- Sit comfortably in front of the bird and slowly and clearly say the chosen word. Make sure that the tone and intensity of voice are always the same. Your bird will probably look at you with interest and maybe some surprise, but don’t expect a response during the first try. At most, you’ll get a screech as a reply!
- Keep repeating the word or phrase of choice for a few minutes multiple times a day, especially when you’re feeding the bird. You want it to start associating the sound with positive things.
- It can take a very long time, but with some luck, eventually you will hear your lovebird trying to repeat what you’re saying. Be sure to reward it immediately with its favourite treat.
If your lovebird can already step up, you’ll find that a wave is very easy to teach. It’s done using both physical and verbal commands.
Here’s how you teach a lovebird to wave:
- Get your lovebird out of its cage and place it somewhere comfortable, like a stand or perch.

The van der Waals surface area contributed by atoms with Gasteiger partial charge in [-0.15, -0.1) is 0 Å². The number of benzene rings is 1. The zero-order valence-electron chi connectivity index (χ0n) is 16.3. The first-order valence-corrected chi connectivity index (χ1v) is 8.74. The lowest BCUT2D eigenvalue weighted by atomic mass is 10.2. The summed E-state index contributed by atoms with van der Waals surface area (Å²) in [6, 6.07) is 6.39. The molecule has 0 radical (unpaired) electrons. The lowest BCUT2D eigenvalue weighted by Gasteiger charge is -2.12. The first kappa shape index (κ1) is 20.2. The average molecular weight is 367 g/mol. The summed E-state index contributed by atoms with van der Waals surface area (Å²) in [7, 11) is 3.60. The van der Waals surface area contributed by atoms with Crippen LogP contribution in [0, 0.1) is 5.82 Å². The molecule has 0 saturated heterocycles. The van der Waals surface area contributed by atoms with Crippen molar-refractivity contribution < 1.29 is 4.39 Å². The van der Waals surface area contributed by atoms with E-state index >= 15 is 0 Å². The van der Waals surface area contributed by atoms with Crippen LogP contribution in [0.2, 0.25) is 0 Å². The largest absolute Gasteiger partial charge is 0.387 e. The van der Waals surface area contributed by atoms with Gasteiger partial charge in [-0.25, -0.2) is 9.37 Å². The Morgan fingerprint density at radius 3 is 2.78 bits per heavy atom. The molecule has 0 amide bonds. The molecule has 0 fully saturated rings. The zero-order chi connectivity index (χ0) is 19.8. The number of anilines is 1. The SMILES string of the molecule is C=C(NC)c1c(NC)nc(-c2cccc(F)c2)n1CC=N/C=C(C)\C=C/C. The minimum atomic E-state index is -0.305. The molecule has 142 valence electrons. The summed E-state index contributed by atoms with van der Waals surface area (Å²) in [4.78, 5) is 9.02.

- Now you’ll use the fact that the bird already knows how to step up. Basically, the idea is to do a ‘half step-up’! You can use your finger or a stick.
- Hold your finger or the stick in front of the bird, but when it raises its foot to step up, remove it (though not so brusquely that you cause a fall!) and say ‘Wave!’. Give praise and a treat immediately.
- It can take a while, but eventually, you won’t have to use the finger or stick anymore. If you say ‘Wave!’, your lovebird will understand that you want it to lift its foot.
The turnaround trick or the spin is where the bird owner/trainer uses a cue, and the bird does a 360 turn around its perch. This is a very easy trick, and the only requisite is that the bird is already tame and already target trained. This trick is taught by targeting the bird in a circle.
Here’s how you teach a lovebird to spin:
- Refresh your lovebird’s memory by doing some targeting. Make sure it’s willing to turn its head toward the target stick/object and that it follows it.
- Once your lovebird is focused on the target hold the target stick just ahead of where it is reaching and turn the stick around the bird so that it can follow. Keep the pace in such a way that it can keep up but does not have the chance to touch the stick before completing the 360-degree turn. While you do this, say ‘Spin!’
- Every time a spin is completed, offer a treat for a job well done. Keep practising and eventually, your lovebird will do a full 360-degree spin whenever you give the verbal command.
5. Teaching colours